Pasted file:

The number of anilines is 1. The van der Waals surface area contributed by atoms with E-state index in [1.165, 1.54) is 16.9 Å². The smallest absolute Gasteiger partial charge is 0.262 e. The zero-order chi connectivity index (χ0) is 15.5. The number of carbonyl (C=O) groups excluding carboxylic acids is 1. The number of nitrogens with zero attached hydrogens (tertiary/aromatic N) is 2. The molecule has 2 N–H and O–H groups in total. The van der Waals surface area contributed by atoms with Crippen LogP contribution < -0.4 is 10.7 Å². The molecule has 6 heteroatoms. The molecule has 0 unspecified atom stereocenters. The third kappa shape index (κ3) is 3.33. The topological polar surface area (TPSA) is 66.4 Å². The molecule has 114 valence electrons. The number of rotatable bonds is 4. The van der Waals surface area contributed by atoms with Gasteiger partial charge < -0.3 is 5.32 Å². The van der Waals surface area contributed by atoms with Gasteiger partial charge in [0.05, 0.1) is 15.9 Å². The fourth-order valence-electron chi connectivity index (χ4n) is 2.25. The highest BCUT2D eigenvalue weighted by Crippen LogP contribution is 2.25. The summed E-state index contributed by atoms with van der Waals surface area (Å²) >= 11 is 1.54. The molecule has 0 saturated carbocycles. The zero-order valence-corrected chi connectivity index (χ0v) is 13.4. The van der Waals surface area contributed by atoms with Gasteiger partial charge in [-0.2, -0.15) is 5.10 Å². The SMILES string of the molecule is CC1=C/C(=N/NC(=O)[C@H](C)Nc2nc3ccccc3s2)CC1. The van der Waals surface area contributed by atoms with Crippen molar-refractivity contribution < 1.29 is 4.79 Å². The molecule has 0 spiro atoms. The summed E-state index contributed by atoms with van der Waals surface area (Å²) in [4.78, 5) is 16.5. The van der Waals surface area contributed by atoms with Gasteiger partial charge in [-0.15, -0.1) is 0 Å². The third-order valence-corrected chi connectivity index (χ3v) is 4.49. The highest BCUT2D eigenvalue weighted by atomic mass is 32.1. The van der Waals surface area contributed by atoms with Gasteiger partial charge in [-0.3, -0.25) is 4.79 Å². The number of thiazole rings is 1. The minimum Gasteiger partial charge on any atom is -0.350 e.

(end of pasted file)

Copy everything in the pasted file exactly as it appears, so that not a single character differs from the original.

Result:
The number of anilines is 1. The van der Waals surface area contributed by atoms with E-state index in [1.165, 1.54) is 16.9 Å². The smallest absolute Gasteiger partial charge is 0.262 e. The zero-order chi connectivity index (χ0) is 15.5. The number of carbonyl (C=O) groups excluding carboxylic acids is 1. The number of nitrogens with zero attached hydrogens (tertiary/aromatic N) is 2. The molecule has 2 N–H and O–H groups in total. The van der Waals surface area contributed by atoms with Crippen LogP contribution < -0.4 is 10.7 Å². The molecule has 6 heteroatoms. The molecule has 0 unspecified atom stereocenters. The third kappa shape index (κ3) is 3.33. The topological polar surface area (TPSA) is 66.4 Å². The molecule has 114 valence electrons. The number of rotatable bonds is 4. The van der Waals surface area contributed by atoms with Gasteiger partial charge < -0.3 is 5.32 Å². The van der Waals surface area contributed by atoms with Gasteiger partial charge in [0.05, 0.1) is 15.9 Å². The fourth-order valence-electron chi connectivity index (χ4n) is 2.25. The highest BCUT2D eigenvalue weighted by Crippen LogP contribution is 2.25. The summed E-state index contributed by atoms with van der Waals surface area (Å²) >= 11 is 1.54. The molecule has 0 saturated carbocycles. The zero-order valence-corrected chi connectivity index (χ0v) is 13.4. The van der Waals surface area contributed by atoms with Gasteiger partial charge in [-0.2, -0.15) is 5.10 Å². The SMILES string of the molecule is CC1=C/C(=N/NC(=O)[C@H](C)Nc2nc3ccccc3s2)CC1. The van der Waals surface area contributed by atoms with Crippen molar-refractivity contribution < 1.29 is 4.79 Å². The molecule has 0 spiro atoms. The summed E-state index contributed by atoms with van der Waals surface area (Å²) in [4.78, 5) is 16.5. The van der Waals surface area contributed by atoms with Gasteiger partial charge in [-0.15, -0.1) is 0 Å². The third-order valence-corrected chi connectivity index (χ3v) is 4.49. The highest BCUT2D eigenvalue weighted by atomic mass is 32.1. The van der Waals surface area contributed by atoms with Gasteiger partial charge in [-0.3, -0.25) is 4.79 Å². The number of thiazole rings is 1. The minimum Gasteiger partial charge on any atom is -0.350 e.